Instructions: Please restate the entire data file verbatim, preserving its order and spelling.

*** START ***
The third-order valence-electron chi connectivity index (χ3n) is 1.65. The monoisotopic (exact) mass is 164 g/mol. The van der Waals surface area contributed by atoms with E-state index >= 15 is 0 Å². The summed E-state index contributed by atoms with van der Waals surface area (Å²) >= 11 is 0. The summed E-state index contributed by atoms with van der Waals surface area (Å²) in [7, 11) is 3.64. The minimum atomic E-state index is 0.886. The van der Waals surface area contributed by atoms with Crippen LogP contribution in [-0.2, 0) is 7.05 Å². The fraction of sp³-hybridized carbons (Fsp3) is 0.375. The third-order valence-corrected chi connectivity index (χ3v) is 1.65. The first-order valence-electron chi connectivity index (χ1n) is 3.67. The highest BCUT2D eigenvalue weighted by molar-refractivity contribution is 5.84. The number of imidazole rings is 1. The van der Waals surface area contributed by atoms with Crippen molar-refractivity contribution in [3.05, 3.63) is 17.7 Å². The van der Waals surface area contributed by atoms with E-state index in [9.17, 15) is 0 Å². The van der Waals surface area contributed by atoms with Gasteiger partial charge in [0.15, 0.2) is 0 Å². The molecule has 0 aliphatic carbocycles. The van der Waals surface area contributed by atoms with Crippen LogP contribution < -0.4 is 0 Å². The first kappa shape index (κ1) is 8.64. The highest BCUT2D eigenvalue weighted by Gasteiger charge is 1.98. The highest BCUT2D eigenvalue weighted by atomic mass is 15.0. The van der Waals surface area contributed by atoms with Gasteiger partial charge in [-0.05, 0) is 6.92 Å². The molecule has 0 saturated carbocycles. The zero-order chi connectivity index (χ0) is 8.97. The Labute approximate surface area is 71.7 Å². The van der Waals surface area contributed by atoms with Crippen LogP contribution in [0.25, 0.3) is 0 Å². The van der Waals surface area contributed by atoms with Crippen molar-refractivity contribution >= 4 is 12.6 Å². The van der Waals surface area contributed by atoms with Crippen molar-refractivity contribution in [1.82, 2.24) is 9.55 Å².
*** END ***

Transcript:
The third-order valence-electron chi connectivity index (χ3n) is 1.65. The monoisotopic (exact) mass is 164 g/mol. The van der Waals surface area contributed by atoms with E-state index >= 15 is 0 Å². The summed E-state index contributed by atoms with van der Waals surface area (Å²) >= 11 is 0. The summed E-state index contributed by atoms with van der Waals surface area (Å²) in [7, 11) is 3.64. The minimum atomic E-state index is 0.886. The van der Waals surface area contributed by atoms with Crippen LogP contribution in [-0.2, 0) is 7.05 Å². The fraction of sp³-hybridized carbons (Fsp3) is 0.375. The third-order valence-corrected chi connectivity index (χ3v) is 1.65. The first-order valence-electron chi connectivity index (χ1n) is 3.67. The highest BCUT2D eigenvalue weighted by molar-refractivity contribution is 5.84. The number of imidazole rings is 1. The van der Waals surface area contributed by atoms with Crippen molar-refractivity contribution in [3.05, 3.63) is 17.7 Å². The van der Waals surface area contributed by atoms with E-state index in [9.17, 15) is 0 Å². The van der Waals surface area contributed by atoms with Gasteiger partial charge in [0.15, 0.2) is 0 Å². The molecule has 0 aliphatic carbocycles. The van der Waals surface area contributed by atoms with Crippen LogP contribution < -0.4 is 0 Å². The first kappa shape index (κ1) is 8.64. The highest BCUT2D eigenvalue weighted by Gasteiger charge is 1.98. The highest BCUT2D eigenvalue weighted by atomic mass is 15.0. The van der Waals surface area contributed by atoms with Gasteiger partial charge in [-0.05, 0) is 6.92 Å². The molecule has 0 saturated carbocycles. The zero-order chi connectivity index (χ0) is 8.97. The Labute approximate surface area is 71.7 Å². The van der Waals surface area contributed by atoms with Crippen LogP contribution in [0.25, 0.3) is 0 Å². The van der Waals surface area contributed by atoms with Crippen molar-refractivity contribution >= 4 is 12.6 Å². The van der Waals surface area contributed by atoms with Crippen molar-refractivity contribution in [1.82, 2.24) is 9.55 Å².